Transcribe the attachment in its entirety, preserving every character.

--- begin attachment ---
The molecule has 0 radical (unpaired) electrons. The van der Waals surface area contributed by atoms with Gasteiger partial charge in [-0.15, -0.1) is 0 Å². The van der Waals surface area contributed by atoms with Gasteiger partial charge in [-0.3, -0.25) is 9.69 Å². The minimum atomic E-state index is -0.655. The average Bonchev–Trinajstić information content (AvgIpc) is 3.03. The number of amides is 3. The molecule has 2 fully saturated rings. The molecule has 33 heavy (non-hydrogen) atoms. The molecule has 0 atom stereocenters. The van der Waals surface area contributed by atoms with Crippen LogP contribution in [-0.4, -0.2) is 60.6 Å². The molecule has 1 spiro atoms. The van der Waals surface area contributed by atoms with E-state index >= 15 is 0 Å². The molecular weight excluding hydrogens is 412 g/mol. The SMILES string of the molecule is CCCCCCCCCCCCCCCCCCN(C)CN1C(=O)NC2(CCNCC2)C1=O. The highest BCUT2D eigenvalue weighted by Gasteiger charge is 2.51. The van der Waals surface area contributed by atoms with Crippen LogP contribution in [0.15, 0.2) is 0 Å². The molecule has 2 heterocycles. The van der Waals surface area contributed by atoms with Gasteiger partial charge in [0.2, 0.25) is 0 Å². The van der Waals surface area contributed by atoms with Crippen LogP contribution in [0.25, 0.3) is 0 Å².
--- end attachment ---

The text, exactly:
The molecule has 0 radical (unpaired) electrons. The van der Waals surface area contributed by atoms with Gasteiger partial charge in [-0.15, -0.1) is 0 Å². The van der Waals surface area contributed by atoms with Gasteiger partial charge in [-0.3, -0.25) is 9.69 Å². The minimum atomic E-state index is -0.655. The average Bonchev–Trinajstić information content (AvgIpc) is 3.03. The number of amides is 3. The molecule has 2 fully saturated rings. The molecule has 33 heavy (non-hydrogen) atoms. The molecule has 0 atom stereocenters. The van der Waals surface area contributed by atoms with Crippen LogP contribution in [-0.4, -0.2) is 60.6 Å². The molecule has 1 spiro atoms. The van der Waals surface area contributed by atoms with E-state index >= 15 is 0 Å². The molecular weight excluding hydrogens is 412 g/mol. The SMILES string of the molecule is CCCCCCCCCCCCCCCCCCN(C)CN1C(=O)NC2(CCNCC2)C1=O. The highest BCUT2D eigenvalue weighted by Gasteiger charge is 2.51. The van der Waals surface area contributed by atoms with Crippen LogP contribution in [0.15, 0.2) is 0 Å². The molecule has 2 heterocycles. The van der Waals surface area contributed by atoms with Gasteiger partial charge in [0.2, 0.25) is 0 Å². The van der Waals surface area contributed by atoms with Crippen LogP contribution in [0.25, 0.3) is 0 Å².